Home / PC & Laptops / Behind the scenes, PC leadership hopefuls building their support – The Guardian

Behind the scenes, PC leadership hopefuls building their support – The Guardian

CHARLOTTETOWN, P.E.I. – Although it may still be an unofficial race, several candidates confirmed they are seeking the leadership of the PC Party at an annual general meeting this weekend.

Dennis King, Allan Dale, Sarah Stewart-Clark, Shawn Driscoll and Kevin Arsenault all confirmed they either have submitted or are in the midst of completing the necessary paperwork required of leadership candidates. PC Party members will vote for a new leader at a leadership convention on February 9th at the Eastlink Centre.

Leadership hopefuls are required to submit the signatures of 100 current party members – 30 from each county – as well as a payment of $7500 before they are evaluated by the party’s vetting committee.

According to long time party volunteer Muriel Power, who has seen the party’s fortunes rise and fall over the years, the leadership race has injected new energy into the party.

“It’s just a different feeling this time,” Power said.

“It’s just upbeat, lots of candidates coming forward, new members signing up. It’s all encouraging.”

Power said the number of candidates who have begun to step forward dwarfed the last leadership contest in the fall of 2017. James Aylward and Rustico-Emerald MLA Brad Trivers were the only two candidates. Aylward won the leadership but announced he would resign earlier this fall. Under Aylward’s tenure, the party had seen its public support drop from 28 per cent in November of 2017 to 20 per cent in August of 2018.

Some of the leadership hopefuls have begun to define their vision for the party, as well as their leadership style.

Allan Dale is the only possible candidate to have submitted his application so far. The retired naval officer says he was drawn to the PC party because it aligned with his values.

“Being involved in serving my country, serving my community is a big part of who I am,” Dale said.

“What I see in the PC Party is really a party that’s eager to bring that sense of service back into government.”

Sarah Stewart-Clark is the only candidate for leadership who is currently a nominated candidate. She was uncontested for the party’s nomination in Charlottetown-Hillsborough.

She emphasized that, despite a strong economy on P.E.I., too many are falling behind.

“My focus is not on this booming economy – which is great, that has to happen – but for me the success of P.E.I. does not depend on the success of the one per cent,” Stewart-Clark said.

Kevin Arsenault said his background and experience, which includes a doctorate in philosophy and ethics from McGill University, will serve him well in a leadership race.

The past president of the P.E.I. Association for Newcomers said there is a lack of transparency and accountability from the current government of Premier Wade MacLauchlan.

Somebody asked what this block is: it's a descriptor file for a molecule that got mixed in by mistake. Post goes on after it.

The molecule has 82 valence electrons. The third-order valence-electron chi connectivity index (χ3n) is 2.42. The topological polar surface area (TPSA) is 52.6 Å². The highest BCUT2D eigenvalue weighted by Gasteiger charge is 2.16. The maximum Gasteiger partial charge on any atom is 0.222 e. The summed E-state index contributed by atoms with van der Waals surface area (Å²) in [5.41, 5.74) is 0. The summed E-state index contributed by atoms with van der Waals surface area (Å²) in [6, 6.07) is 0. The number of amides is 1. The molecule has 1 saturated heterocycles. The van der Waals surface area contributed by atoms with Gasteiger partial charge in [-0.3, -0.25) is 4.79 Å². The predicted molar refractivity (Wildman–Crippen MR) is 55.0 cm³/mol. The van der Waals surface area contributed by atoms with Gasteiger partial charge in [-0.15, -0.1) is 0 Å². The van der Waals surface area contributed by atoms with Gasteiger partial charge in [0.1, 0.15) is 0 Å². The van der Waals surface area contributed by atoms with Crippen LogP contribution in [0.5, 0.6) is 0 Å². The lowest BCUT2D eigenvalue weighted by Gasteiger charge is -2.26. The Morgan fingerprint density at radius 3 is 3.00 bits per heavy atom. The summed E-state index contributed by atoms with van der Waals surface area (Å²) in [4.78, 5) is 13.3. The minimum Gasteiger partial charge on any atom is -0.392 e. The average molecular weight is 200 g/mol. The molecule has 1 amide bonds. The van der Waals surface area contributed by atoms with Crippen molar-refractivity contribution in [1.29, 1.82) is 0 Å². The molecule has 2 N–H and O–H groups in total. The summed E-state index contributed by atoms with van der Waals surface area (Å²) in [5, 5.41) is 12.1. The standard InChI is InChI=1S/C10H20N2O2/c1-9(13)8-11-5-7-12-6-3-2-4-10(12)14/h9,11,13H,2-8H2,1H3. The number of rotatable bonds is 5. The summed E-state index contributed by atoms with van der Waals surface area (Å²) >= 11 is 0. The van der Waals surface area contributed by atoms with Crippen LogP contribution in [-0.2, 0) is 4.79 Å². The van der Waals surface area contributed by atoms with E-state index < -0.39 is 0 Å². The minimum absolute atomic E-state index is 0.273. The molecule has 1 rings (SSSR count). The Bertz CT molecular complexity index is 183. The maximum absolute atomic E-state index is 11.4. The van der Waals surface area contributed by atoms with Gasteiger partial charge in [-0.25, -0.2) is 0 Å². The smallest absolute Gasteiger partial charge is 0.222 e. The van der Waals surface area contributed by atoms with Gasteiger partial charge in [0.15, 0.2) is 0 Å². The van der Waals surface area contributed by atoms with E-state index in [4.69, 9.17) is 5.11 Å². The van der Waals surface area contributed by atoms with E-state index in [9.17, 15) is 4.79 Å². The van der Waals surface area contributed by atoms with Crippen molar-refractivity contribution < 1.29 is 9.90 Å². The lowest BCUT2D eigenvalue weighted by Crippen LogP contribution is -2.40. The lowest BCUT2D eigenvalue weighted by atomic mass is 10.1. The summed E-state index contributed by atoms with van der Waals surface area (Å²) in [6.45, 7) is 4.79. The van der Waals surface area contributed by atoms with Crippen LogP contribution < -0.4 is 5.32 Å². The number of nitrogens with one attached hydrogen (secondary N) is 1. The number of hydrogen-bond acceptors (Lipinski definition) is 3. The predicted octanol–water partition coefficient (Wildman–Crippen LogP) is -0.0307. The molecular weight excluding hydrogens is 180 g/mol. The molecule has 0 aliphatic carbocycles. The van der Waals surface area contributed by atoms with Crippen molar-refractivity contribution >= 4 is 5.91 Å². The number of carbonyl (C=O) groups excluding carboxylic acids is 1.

“If anything, this government has been more secretive and less transparent,” Arsenault said.

Arsenault said a key component of his platform will involve a plan for a land bank on P.E.I. that will preserve farm land and soil health.

At 34 years of age, Shawn Driscoll is the youngest potential candidate to step forward. The former policy advisor for past-MP Gail Shea said he is working on his submission for the party leadership.

Driscoll said he believes the PC Party needs to return to its roots if it wants to win government.

“We’ve strayed from our principals, our core values – lower taxes, less government and supports for families. I think we need to get back to our basics,” Driscoll said.

Driscoll surprised some within the party in 2015 by besting current mayoral candidate Cecil Villard and retired Charlottetown police chief Richard Collins in a nomination battle in West Royalty-Springvale.

But Dennis King believes that Island voters are looking for something different. King served as the chief of communications during the Pat Binns government in the 1990’s. He says many younger voters care little for the partisan divisions that have carved up P.E.I. politics in the past.

“Having worked in it, having covered it, having watched it all my life, partisan politics is stifling our growth as a province. I think people are really, really tired of it,” King said.

“I think we have to get away from red – ‘bad,’ blue – ‘good,’ green – ‘we’re afraid of it.’”

Aside from the coming leadership campaign, the party could be facing other challenges.

In his financial report to the membership, party treasurer Ryan Pineau said the PC Party currently has a debt of $100,000. This is down from its debt of $400,000 after the end of the 2015 election.

Stu.neatby@theguardian.pe.ca

Twitter.com/stu_neatby

Party members gather at the PC Party AGM on Saturday morning in Charlottetown. The party is revving up for a leadership contest in February. Five candidates have said they intend to run.
Party members gather at the PC Party AGM on Saturday morning in Charlottetown. The party is revving up for a leadership contest in February. Five candidates have said they intend to run.


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